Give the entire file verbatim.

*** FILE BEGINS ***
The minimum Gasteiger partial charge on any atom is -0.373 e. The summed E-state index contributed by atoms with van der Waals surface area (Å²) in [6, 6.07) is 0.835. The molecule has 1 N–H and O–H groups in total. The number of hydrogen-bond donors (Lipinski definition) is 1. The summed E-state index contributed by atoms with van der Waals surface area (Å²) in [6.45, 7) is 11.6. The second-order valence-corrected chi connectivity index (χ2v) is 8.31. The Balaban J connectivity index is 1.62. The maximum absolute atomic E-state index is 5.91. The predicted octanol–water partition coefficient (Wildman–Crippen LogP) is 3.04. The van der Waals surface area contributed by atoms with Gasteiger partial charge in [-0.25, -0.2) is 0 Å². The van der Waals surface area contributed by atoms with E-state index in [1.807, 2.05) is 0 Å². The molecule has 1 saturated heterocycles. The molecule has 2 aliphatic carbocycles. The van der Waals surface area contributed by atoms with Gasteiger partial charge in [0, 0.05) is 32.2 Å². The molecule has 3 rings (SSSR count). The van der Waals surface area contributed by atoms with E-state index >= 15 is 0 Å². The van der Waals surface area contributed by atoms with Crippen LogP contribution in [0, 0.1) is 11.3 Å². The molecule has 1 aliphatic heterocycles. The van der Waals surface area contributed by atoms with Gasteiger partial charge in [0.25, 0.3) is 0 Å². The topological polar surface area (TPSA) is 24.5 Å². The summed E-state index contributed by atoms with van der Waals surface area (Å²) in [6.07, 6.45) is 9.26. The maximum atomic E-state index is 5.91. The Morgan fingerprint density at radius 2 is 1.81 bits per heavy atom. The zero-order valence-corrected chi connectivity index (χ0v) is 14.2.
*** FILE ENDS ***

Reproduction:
The minimum Gasteiger partial charge on any atom is -0.373 e. The summed E-state index contributed by atoms with van der Waals surface area (Å²) in [6, 6.07) is 0.835. The molecule has 1 N–H and O–H groups in total. The number of hydrogen-bond donors (Lipinski definition) is 1. The summed E-state index contributed by atoms with van der Waals surface area (Å²) in [6.45, 7) is 11.6. The second-order valence-corrected chi connectivity index (χ2v) is 8.31. The Balaban J connectivity index is 1.62. The maximum absolute atomic E-state index is 5.91. The predicted octanol–water partition coefficient (Wildman–Crippen LogP) is 3.04. The van der Waals surface area contributed by atoms with Gasteiger partial charge in [-0.25, -0.2) is 0 Å². The van der Waals surface area contributed by atoms with E-state index in [1.807, 2.05) is 0 Å². The molecule has 1 saturated heterocycles. The molecule has 2 aliphatic carbocycles. The van der Waals surface area contributed by atoms with Gasteiger partial charge in [0, 0.05) is 32.2 Å². The molecule has 3 rings (SSSR count). The van der Waals surface area contributed by atoms with E-state index >= 15 is 0 Å². The van der Waals surface area contributed by atoms with Crippen LogP contribution in [0, 0.1) is 11.3 Å². The molecule has 1 aliphatic heterocycles. The van der Waals surface area contributed by atoms with Gasteiger partial charge in [0.25, 0.3) is 0 Å². The topological polar surface area (TPSA) is 24.5 Å². The summed E-state index contributed by atoms with van der Waals surface area (Å²) in [6.07, 6.45) is 9.26. The maximum atomic E-state index is 5.91. The Morgan fingerprint density at radius 2 is 1.81 bits per heavy atom. The zero-order valence-corrected chi connectivity index (χ0v) is 14.2.